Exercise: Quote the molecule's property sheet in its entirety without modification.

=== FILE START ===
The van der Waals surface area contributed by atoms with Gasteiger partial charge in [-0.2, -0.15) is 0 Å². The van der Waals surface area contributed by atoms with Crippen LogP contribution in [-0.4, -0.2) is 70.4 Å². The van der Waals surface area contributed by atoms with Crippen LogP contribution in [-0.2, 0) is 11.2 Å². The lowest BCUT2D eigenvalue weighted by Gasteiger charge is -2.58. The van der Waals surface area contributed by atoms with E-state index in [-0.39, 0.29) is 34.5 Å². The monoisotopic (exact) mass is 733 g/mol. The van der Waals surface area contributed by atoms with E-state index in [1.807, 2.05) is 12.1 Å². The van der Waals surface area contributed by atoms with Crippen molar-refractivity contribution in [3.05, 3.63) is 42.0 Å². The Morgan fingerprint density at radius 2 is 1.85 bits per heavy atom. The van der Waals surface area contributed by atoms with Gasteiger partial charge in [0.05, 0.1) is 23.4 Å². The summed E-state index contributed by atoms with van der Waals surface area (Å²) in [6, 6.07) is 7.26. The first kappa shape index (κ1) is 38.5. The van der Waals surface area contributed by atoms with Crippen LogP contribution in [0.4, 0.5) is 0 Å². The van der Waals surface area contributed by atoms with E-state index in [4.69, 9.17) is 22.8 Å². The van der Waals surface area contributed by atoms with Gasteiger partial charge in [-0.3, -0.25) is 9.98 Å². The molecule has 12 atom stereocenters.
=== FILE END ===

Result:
The van der Waals surface area contributed by atoms with Gasteiger partial charge in [-0.2, -0.15) is 0 Å². The van der Waals surface area contributed by atoms with Crippen LogP contribution in [-0.4, -0.2) is 70.4 Å². The van der Waals surface area contributed by atoms with Crippen LogP contribution in [-0.2, 0) is 11.2 Å². The lowest BCUT2D eigenvalue weighted by Gasteiger charge is -2.58. The van der Waals surface area contributed by atoms with E-state index in [-0.39, 0.29) is 34.5 Å². The monoisotopic (exact) mass is 733 g/mol. The van der Waals surface area contributed by atoms with E-state index in [1.807, 2.05) is 12.1 Å². The van der Waals surface area contributed by atoms with Crippen molar-refractivity contribution in [3.05, 3.63) is 42.0 Å². The Morgan fingerprint density at radius 2 is 1.85 bits per heavy atom. The van der Waals surface area contributed by atoms with Gasteiger partial charge in [0.05, 0.1) is 23.4 Å². The summed E-state index contributed by atoms with van der Waals surface area (Å²) in [6, 6.07) is 7.26. The first kappa shape index (κ1) is 38.5. The van der Waals surface area contributed by atoms with Crippen LogP contribution in [0.4, 0.5) is 0 Å². The van der Waals surface area contributed by atoms with E-state index in [4.69, 9.17) is 22.8 Å². The van der Waals surface area contributed by atoms with Gasteiger partial charge in [-0.3, -0.25) is 9.98 Å². The molecule has 12 atom stereocenters.